Chicago Student Heads to Washington D.C.

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By: Ashmar Mandou

Chicago native Oscar Ramírez received news of a lifetime. The Congressional Hispanic Caucus Institute (CHCI), the nation’s premier Hispanic youth leadership development and educational organization, selected Ramírez, a student at Northeastern Illinois University, from a sea of applicants to join their Summer Congressional Internship. Ramírez was one of 38 interns chosen out of hundreds of applicants across the county to work in the nation’s capital for eight weeks and was placed at the Office of Representative Luis Gutiérrez. “Ever since I can remember, Luis Gutierrez has been a public figure in my life. To tell my family that I regularly see him and have conversations with him is a blessing,” said Ramírez. “I have learned so much in the past couple of weeks than I could ever have reading a book or an article. When I go back, I will take back my stories and knowledge but most importantly I am going to go back and prove to my community that it is possible to come from Albany Park, Chicago and be successful.” The internship is designed to expose young Latinos to the legislative process and strengthening their leadership skills. Ramírez spoke about his goals at CHCI and his vision for the future.

Lawndale News: What was your reaction upon hearing the news that you were selected to work alongside the Congressional Hispanic Caucus Institute (CHCI) as part of a prestigious internship?

Oscar Ramírez: I remember coming home exhausted from school after a very long day. I saw the unrecognized number and the fact that it was calling from Washington D.C and I already knew it was CHCI. It was honestly the last thing I was expecting you hear that day. The rage of emotions felt that day will be something that will stick with me for the rest of my life.

How did you hear about CHCI’s internship?

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It was actually a close fraternity member of mine that pushed me to do it. I saw the complete transformation the internship had on him and I had a deep admiration for the way he approached things. I wanted to be able to experience what he did and to grow as much as he did.

You will be working with Representative Luis Gutiérrez this summer. What do you hope to gain from this experience?

I really look forward to building a professional network and gaining knowledge on the legislative process. My goal is to bring comprehensive reform within public education and I want to see how the policy side of things actually work. Also Luis Gutiérrez has been a prominent figure in my life and it would be of great honor to work under someone who has for decades been known as one the most vocal and influential Latino leaders in the nation.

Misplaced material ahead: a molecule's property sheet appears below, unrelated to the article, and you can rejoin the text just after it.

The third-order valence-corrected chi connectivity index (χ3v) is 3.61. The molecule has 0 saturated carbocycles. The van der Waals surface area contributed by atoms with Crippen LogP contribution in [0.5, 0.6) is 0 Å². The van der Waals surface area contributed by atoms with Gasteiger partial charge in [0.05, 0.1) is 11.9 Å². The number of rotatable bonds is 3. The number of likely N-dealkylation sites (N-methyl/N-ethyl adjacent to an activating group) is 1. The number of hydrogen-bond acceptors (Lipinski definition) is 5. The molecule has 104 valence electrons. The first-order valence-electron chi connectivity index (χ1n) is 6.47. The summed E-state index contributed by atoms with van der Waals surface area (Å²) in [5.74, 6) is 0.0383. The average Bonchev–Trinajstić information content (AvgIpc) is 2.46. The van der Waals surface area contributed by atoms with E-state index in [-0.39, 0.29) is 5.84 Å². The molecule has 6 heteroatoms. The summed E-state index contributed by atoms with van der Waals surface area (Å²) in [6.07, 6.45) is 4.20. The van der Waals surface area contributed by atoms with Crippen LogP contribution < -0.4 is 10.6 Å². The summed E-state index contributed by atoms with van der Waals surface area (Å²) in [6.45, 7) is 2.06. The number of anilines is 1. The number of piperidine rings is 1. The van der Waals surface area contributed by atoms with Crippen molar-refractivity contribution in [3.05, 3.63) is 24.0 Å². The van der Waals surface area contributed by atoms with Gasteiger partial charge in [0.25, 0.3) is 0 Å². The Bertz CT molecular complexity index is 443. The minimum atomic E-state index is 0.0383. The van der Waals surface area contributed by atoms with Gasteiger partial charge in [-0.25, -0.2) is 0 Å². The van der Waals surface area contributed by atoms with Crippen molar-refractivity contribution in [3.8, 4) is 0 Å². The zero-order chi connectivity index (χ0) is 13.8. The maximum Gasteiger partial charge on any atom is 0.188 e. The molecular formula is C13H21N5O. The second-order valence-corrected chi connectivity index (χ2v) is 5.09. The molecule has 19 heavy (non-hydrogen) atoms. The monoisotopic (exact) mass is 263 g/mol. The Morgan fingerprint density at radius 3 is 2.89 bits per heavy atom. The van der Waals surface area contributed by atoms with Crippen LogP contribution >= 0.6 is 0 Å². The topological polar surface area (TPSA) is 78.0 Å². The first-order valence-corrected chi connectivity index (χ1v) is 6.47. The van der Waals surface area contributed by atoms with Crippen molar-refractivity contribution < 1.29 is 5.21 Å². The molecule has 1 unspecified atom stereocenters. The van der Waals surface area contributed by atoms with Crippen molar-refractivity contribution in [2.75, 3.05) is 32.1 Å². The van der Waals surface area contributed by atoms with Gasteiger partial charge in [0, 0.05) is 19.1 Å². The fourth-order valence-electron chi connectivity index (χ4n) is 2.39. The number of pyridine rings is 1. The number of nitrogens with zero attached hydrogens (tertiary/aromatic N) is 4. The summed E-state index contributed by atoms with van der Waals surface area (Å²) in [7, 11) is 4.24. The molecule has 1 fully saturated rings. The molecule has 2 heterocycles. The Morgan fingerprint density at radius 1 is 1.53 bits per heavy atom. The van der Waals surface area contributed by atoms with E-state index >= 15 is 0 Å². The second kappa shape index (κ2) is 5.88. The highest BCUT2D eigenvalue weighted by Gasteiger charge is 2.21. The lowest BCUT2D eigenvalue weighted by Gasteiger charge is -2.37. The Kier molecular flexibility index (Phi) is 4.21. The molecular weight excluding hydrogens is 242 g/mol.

As a native of Chicago, what experiences mold you to the person you are today? And how will your experiences help serve you as an intern for CHCI?

As a child of two Guatemalan immigrants, my family had a dependence towards the public services Chicago had to offer. Public Education was one the primary institutions in my life. Although it may not have fully developed my academic capabilities, it deeply helped me create an understanding of the world around me. I am from Albany Park, one of the most diverse zip codes in the nation. Being surrounded by so many different cultures, I believe I was able to develop a sense of understanding and empathy that others may not have had the chance to. Consistently being surrounded by different perspectives enabled me to develop my self-interest but also my ability to be able to effectively work with others who have different interests than me

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Upon completing CHCI’s summer internship, what goals do you have in sight for yourself and for your community?

After the internship I plan to begin applying to graduate school. My goal is to obtain a PhD. in education policy and use my research and practitioner skills to contribute to the building of cultural foundations and political structures that invest and empower diverse communities. Although for me it is important to come back to my community and prove that I am no different than the kids I work with. I don’t want to preach to them but instead show them that it is possible to be educated and successful meanwhile not forgetting where you come from. I realize that I represent something that many of the kids in my community do not have and that is a role model. Make no mistake I will not come back with a “savior” mentality, instead I will make sure to become as accessible and approachable as possible.

Photo Credit: Eddie Arrossi

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